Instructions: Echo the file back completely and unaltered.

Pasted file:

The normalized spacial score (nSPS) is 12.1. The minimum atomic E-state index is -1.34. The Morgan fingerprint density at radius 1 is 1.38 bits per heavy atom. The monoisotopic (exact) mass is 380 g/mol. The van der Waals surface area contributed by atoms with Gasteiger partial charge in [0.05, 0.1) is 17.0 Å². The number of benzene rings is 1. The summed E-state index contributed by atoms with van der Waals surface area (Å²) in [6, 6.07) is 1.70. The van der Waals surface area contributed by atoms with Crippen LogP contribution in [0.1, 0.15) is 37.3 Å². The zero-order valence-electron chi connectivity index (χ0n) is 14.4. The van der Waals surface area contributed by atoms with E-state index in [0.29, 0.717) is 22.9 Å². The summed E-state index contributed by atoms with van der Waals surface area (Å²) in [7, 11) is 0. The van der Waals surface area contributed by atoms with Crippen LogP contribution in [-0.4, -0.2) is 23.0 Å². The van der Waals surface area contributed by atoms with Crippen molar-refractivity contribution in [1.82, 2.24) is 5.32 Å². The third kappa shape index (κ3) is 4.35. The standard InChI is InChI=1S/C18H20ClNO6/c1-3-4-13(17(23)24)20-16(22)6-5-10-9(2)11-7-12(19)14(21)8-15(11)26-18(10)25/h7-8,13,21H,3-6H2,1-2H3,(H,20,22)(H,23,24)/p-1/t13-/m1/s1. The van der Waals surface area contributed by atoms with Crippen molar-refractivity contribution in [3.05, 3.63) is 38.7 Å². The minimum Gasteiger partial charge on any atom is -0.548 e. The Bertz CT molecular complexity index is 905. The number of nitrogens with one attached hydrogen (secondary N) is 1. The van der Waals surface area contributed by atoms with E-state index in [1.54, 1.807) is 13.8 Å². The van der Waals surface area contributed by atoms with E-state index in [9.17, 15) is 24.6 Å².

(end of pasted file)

The normalized spacial score (nSPS) is 12.1. The minimum atomic E-state index is -1.34. The Morgan fingerprint density at radius 1 is 1.38 bits per heavy atom. The monoisotopic (exact) mass is 380 g/mol. The van der Waals surface area contributed by atoms with Gasteiger partial charge in [0.05, 0.1) is 17.0 Å². The number of benzene rings is 1. The summed E-state index contributed by atoms with van der Waals surface area (Å²) in [6, 6.07) is 1.70. The van der Waals surface area contributed by atoms with Crippen LogP contribution in [0.1, 0.15) is 37.3 Å². The zero-order valence-electron chi connectivity index (χ0n) is 14.4. The van der Waals surface area contributed by atoms with E-state index in [0.29, 0.717) is 22.9 Å². The summed E-state index contributed by atoms with van der Waals surface area (Å²) in [7, 11) is 0. The van der Waals surface area contributed by atoms with Crippen LogP contribution in [-0.4, -0.2) is 23.0 Å². The van der Waals surface area contributed by atoms with Crippen molar-refractivity contribution in [1.82, 2.24) is 5.32 Å². The third kappa shape index (κ3) is 4.35. The standard InChI is InChI=1S/C18H20ClNO6/c1-3-4-13(17(23)24)20-16(22)6-5-10-9(2)11-7-12(19)14(21)8-15(11)26-18(10)25/h7-8,13,21H,3-6H2,1-2H3,(H,20,22)(H,23,24)/p-1/t13-/m1/s1. The van der Waals surface area contributed by atoms with Crippen molar-refractivity contribution in [3.05, 3.63) is 38.7 Å². The minimum Gasteiger partial charge on any atom is -0.548 e. The Bertz CT molecular complexity index is 905. The number of nitrogens with one attached hydrogen (secondary N) is 1. The van der Waals surface area contributed by atoms with E-state index in [1.54, 1.807) is 13.8 Å². The van der Waals surface area contributed by atoms with E-state index in [9.17, 15) is 24.6 Å².